WASHINGTON — Young Americans have education and the economy at the top of their minds as they think about this year's presidential election. But their thoughts on some of the other top issues facing the country — and which of those issues are most important to them — vary among young people from different racial and ethnic backgrounds.
That's according to a new GenForward poll of young adults ages 18-30. The poll is conducted by the Black Youth Project at the University of Chicago with the Associated Press-NORC Center for Public Affairs Research and is designed with a particular focus on the voices of young people of color.
Here are some things to know about what young people think about top issues facing the country:
Asked to choose from a list of 22 topics driving their choice of a political candidate this year, education emerges on top for young Americans, with 31 percent listing it among their top three issues. Education is the top issue for young whites, African-Americans, Hispanics and Asian-Americans alike, though racism and immigration come close for young blacks and Hispanics, respectively.
The survey shows that reining in the cost of college is a major concern for young adults. Three-quarters support free college education, a major policy proposal supported by Vermont Sen. Bernie Sanders in his bid for the Democratic nomination. Young black, Hispanic, and Asian Americans are especially likely to support free college education, and to support it strongly.
Nearly a quarter of young Americans put economic growth at the top of their list of important political issues this year, while 18 percent say income inequality is among their top issues. Most say they see the distribution of wealth in the U.S. as unfair.
Most support raising the federal minimum wage, but they prefer the incremental approach supported by former Secretary of State Hillary Clinton over the larger increase that was supported by Sanders in his bid for the Democratic nomination. Forty-three percent say they want it raised to the $12 an hour proposed by Clinton, while 19 percent want it raised to the $15 proposed by Sanders. Another 7 percent want to go further, raising it to $20 an hour.
Nearly 8 in 10 young adults support raising taxes on people making more than $1 million a year.
The poll shows more young adults think free trade agreements have been good for the economy than bad, 46 percent to 20 percent. And most think free trade agreements have probably helped rather than hurt their own family's financial situation.
The survey shows that 6 in 10 young people think immigrants living in the United States illegally should be allowed to stay — but that feeling is not universal. That view is shared by 79 percent of young Hispanics, 75 percent of young Asian-Americans and 67 percent of young African-Americans, but just 48 percent of young whites.
Two major immigration proposals put forth by businessman Donald Trump in his bid for the White House are overwhelmingly rejected by young people. Seven in 10 say the United States should not build a wall along the Mexican border to stop illegal immigration. Opposition is particularly strong among young Latinos and Asian-Americans. And 69 percent oppose a temporary ban on Muslims who are not U.S citizens entering the country.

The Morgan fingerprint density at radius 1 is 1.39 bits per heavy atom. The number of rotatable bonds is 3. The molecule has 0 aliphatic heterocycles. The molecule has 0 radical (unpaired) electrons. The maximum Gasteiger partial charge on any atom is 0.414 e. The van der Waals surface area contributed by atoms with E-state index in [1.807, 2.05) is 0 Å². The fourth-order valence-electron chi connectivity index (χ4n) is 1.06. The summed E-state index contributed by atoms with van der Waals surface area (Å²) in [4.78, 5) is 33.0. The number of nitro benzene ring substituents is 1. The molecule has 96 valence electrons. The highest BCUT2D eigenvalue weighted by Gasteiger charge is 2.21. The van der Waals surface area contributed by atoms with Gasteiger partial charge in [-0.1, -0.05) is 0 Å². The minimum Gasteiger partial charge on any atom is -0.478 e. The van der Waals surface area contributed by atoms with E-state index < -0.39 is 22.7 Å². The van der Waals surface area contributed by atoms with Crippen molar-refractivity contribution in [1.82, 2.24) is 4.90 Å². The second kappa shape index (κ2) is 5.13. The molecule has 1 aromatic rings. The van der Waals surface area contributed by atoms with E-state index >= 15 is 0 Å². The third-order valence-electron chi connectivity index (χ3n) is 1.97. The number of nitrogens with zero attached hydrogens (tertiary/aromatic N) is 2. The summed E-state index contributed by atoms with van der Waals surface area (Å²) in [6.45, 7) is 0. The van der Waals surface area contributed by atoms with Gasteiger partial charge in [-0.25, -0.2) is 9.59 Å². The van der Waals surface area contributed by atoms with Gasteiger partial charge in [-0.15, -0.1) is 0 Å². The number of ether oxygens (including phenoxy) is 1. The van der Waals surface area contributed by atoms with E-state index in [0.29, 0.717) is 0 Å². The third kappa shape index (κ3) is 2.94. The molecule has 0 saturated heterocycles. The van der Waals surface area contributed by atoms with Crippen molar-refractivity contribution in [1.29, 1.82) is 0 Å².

Three in 10 young Hispanics say immigration is among their top issues in deciding who to support as the next president, nearly as many as say education is among their top three.
A majority of young adults say they support airstrikes against the Islamic State group in Iraq and Syria. But support varies dramatically by race and ethnicity, with young people of color far less likely than young whites to support military action. Sixty-three percent of whites age 30 and under say they support airstrikes. But only 44 percent of young Asians, 42 percent of Hispanics, and 39 percent of African-Americans say the same, with about a third of each group saying they're ambivalent.
Young adults are divided on ground troops in Iraq and Syria, 35 percent in favor to 38 percent opposed.
Two in 10 say terrorism and homeland security is among their top political issues this year, with young whites especially likely to say so. Overall, it tied with health care as the third most important political issue for young adults this year.
Americans age 18 to 30 are closely divided on whether it's more important to protect Americans' rights to own guns (48 percent) or to control gun ownership (52 percent). But there are significant differences depending on their racial and ethnic background.
An overwhelming majority of young Asian-Americans — 83 percent — say controlling gun ownership is more important, as do 58 percent of young African-Americans and 56 percent of young Hispanics. On the other hand, 55 percent of young whites say it's more important to protect the rights of Americans to own guns. For young Asian-Americans, gun control is in their top five political issues this year.
The poll of 1,965 adults age 18-30 was conducted June 14-27 using a sample drawn from the probability-based GenForward panel, which is designed to be representative of the U.S. young adult population. The margin of sampling error for all respondents is plus or minus 3.8 percentage points.
The survey was paid for by the Black Youth Project at the University of Chicago using grants from the John D. and Catherine T. MacArthur Foundation and the Ford Foundation.
Respondents were first selected randomly using address-based sampling methods, and later interviewed online or by phone.
GenForward polls: http://www.genforwardsurvey.com/
Black Youth Project: http://blackyouthproject.com/
Follow Emily Swanson on Twitter at: http://twitter.com/EL_Swan